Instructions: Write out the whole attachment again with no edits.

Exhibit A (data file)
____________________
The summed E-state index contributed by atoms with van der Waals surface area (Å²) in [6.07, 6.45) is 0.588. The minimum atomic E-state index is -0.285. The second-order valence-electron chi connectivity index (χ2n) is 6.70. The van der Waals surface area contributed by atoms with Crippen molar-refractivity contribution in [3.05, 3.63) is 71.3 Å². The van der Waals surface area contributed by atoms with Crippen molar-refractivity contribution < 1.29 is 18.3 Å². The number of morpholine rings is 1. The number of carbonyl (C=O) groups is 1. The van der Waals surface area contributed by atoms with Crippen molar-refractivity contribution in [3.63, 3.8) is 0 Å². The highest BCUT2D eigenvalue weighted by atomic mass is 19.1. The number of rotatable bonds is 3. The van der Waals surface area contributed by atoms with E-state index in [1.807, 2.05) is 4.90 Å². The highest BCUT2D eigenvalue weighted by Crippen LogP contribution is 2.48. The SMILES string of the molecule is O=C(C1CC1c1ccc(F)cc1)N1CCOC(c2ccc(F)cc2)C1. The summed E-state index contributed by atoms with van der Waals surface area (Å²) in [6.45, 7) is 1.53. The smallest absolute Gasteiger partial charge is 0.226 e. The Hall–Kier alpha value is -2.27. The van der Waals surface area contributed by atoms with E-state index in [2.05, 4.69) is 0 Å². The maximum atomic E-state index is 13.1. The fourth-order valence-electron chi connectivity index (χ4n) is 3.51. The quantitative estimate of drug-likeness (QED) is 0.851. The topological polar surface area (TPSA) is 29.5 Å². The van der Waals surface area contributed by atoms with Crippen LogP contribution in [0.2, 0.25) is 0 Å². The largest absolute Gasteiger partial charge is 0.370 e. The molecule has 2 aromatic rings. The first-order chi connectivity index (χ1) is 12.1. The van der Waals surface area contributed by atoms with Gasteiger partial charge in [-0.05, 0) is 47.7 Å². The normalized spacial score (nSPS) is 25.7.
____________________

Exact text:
The summed E-state index contributed by atoms with van der Waals surface area (Å²) in [6.07, 6.45) is 0.588. The minimum atomic E-state index is -0.285. The second-order valence-electron chi connectivity index (χ2n) is 6.70. The van der Waals surface area contributed by atoms with Crippen molar-refractivity contribution in [3.05, 3.63) is 71.3 Å². The van der Waals surface area contributed by atoms with Crippen molar-refractivity contribution < 1.29 is 18.3 Å². The number of morpholine rings is 1. The number of carbonyl (C=O) groups is 1. The van der Waals surface area contributed by atoms with Crippen molar-refractivity contribution in [3.63, 3.8) is 0 Å². The highest BCUT2D eigenvalue weighted by atomic mass is 19.1. The number of rotatable bonds is 3. The van der Waals surface area contributed by atoms with E-state index in [1.807, 2.05) is 4.90 Å². The highest BCUT2D eigenvalue weighted by Crippen LogP contribution is 2.48. The SMILES string of the molecule is O=C(C1CC1c1ccc(F)cc1)N1CCOC(c2ccc(F)cc2)C1. The summed E-state index contributed by atoms with van der Waals surface area (Å²) in [6.45, 7) is 1.53. The smallest absolute Gasteiger partial charge is 0.226 e. The Hall–Kier alpha value is -2.27. The van der Waals surface area contributed by atoms with E-state index in [2.05, 4.69) is 0 Å². The maximum atomic E-state index is 13.1. The fourth-order valence-electron chi connectivity index (χ4n) is 3.51. The quantitative estimate of drug-likeness (QED) is 0.851. The topological polar surface area (TPSA) is 29.5 Å². The van der Waals surface area contributed by atoms with Crippen LogP contribution in [0.2, 0.25) is 0 Å². The largest absolute Gasteiger partial charge is 0.370 e. The molecule has 2 aromatic rings. The first-order chi connectivity index (χ1) is 12.1. The van der Waals surface area contributed by atoms with Gasteiger partial charge in [-0.05, 0) is 47.7 Å². The normalized spacial score (nSPS) is 25.7.